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Country Reports

Zimbabwe Country Report

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Risk Level

Low
Moderate
Elevated
High
Very High
Severe
Extreme

Overview

Executive Summary

President Emmerson Mnangagwa has consolidated power within the ruling party and government since the ouster of Robert Mugabe at the end of 2017. The recent retirement and redeployment to the diplomatic service of four senior generals is an effort to avoid any coup risk, particularly as the military has been more under the influence of Vice-President General Constantino Chiwenga than Mnangagwa himself. Zimbabwe has abandoned indigenisation legislation that required 51% minimum local ownership, and has embarked on a programme of compensating white farmers who lost land in 2000. This has also meant the revision of the Indigenization and Empowerment Act by removing the maximum 51% local ownership in all businesses, although it still applies to extractive firms mining diamonds and platinum.On 31 May 2019, the International Monetary fund (IMF) approved a staff monitored programme for the country, which does not involve any loans, but will see the IMF play an advisory role. Among the key concerns for the IMF is the reduction of central bank financing of the fiscal deficit. It is also expected to monitor the privatisation of parastatals including TelOne and NetOne. GDP growth for Zimbabwe is expected to be at 3.1% in 2019 given an expected improvement in exports. In December 2018 inflation reached 42.1%, and the Reserve Bank of Zimbabwe stated that the current account deficit widened to USD1,029 billion in 2018, compared to USD286,2 million in 2017. Mnangagwa's stronger position secures the position of his Finance Minister Professor Mthuli Ncube, who has an aim of drastically reducing government spending on salaries. Since taking office Ncube has been heavily criticised for implementation of a 2% tax on all electronic financial transactions introduced on 1 October 2018, in an effort to raise a much-needed USD2 billion in extra revenue and reduce the budget deficit which sat at USD2.5 billion in November 2018.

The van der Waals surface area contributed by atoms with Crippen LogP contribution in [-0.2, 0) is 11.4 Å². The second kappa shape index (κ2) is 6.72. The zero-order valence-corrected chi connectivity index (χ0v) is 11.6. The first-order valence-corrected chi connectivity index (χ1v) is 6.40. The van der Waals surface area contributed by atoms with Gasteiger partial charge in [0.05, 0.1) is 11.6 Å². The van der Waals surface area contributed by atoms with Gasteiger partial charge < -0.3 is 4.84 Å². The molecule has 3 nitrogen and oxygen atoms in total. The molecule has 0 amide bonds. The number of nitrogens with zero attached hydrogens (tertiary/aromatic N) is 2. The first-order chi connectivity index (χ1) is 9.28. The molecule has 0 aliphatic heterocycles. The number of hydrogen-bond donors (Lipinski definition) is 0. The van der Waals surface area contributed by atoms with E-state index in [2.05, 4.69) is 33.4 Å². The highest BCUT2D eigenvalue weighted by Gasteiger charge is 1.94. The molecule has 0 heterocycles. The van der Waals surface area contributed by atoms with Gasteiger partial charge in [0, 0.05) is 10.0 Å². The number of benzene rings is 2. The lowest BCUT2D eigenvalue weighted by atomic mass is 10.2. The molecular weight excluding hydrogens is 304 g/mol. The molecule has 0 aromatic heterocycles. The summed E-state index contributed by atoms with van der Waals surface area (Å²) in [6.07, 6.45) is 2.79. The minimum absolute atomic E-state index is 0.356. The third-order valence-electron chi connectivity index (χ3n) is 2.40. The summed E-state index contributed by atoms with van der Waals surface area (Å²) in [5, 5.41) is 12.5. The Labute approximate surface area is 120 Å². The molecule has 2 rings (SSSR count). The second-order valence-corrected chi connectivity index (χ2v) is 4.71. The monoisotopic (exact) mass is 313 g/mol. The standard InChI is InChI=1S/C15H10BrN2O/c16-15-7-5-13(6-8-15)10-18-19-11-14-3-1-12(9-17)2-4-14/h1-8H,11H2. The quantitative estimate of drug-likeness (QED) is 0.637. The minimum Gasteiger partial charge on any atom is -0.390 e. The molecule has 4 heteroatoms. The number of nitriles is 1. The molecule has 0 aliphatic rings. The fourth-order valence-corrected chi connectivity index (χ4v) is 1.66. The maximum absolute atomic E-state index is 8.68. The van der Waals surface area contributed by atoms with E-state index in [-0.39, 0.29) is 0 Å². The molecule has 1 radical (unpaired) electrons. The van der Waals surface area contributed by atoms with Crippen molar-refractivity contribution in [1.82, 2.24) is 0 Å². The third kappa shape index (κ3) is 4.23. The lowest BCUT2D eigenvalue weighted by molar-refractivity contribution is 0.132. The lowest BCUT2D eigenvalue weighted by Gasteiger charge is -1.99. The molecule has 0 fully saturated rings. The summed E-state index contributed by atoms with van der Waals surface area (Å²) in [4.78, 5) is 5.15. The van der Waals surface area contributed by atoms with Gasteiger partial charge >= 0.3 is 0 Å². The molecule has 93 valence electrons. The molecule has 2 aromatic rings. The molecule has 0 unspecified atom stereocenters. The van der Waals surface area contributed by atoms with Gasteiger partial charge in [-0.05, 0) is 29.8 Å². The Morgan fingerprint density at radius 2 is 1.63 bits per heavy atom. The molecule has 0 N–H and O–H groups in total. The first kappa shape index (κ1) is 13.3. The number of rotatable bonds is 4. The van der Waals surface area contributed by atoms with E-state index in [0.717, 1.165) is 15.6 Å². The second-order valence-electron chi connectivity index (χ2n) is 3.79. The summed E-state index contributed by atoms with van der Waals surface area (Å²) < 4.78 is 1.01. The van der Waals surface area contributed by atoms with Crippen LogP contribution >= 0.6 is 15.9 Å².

Last update: June 5, 2019

Operational Outlook

The ruling ZANU-PF party has focused its policy outlook on indigenisation and announced measures to stimulate local beneficiation in the agricultural and mining sectors. Potential for incremental policy moderation has been raised by ongoing economic challenges and as the authorities seek greater international re-engagement, including with the International Monetary Fund. Nevertheless, policy uncertainty under the new administration is likely to continue to deter significant investment. Infrastructure development plans outlined in ZANU-PF's ZimAsset economic blueprint and the 2018 budget are likely to be impacted by capital challenges.

Last update: June 18, 2019

Terrorism

Moderate

No major organised non-state armed groups are active against the government. Instead, Zimbabwe faces politically motivated violence from the opposition, which will be exacerbated by demands for electoral reform, and crime driven by socio-economic hardships. Key hotspots for politically motivated violence and unrest include urban centres such as Harare and Bulawayo, and rural regions in Manicaland, Masvingo, and Mashonaland East provinces. Large numbers of refugees at international border posts would increase the risk of delays and insecurity along major cross-border routes, such as the Beitbridge border post with South Africa.

Last update: June 26, 2018

Crime

Although the crime rate is lower than in some neighbouring countries such as South Africa, it has increased in Zimbabwe in recent years. Crimes include armed robbery, often involving the use of firearms. Petty crimes include, muggings and pick-pocketing in urban centres such as Harare and Bulawayo, while carjacking and robbery are risks in major cities. In the capital city of Harare, for example, robberies have been reported in recent years along Seke Road, as well as near the Beitbridge junctions and the road between Harare and Masvingo. Wildlife poaching, drug and human trafficking, and, for example, smuggling of minerals and cigarettes are other crime threats.

Last update: June 19, 2019

War Risks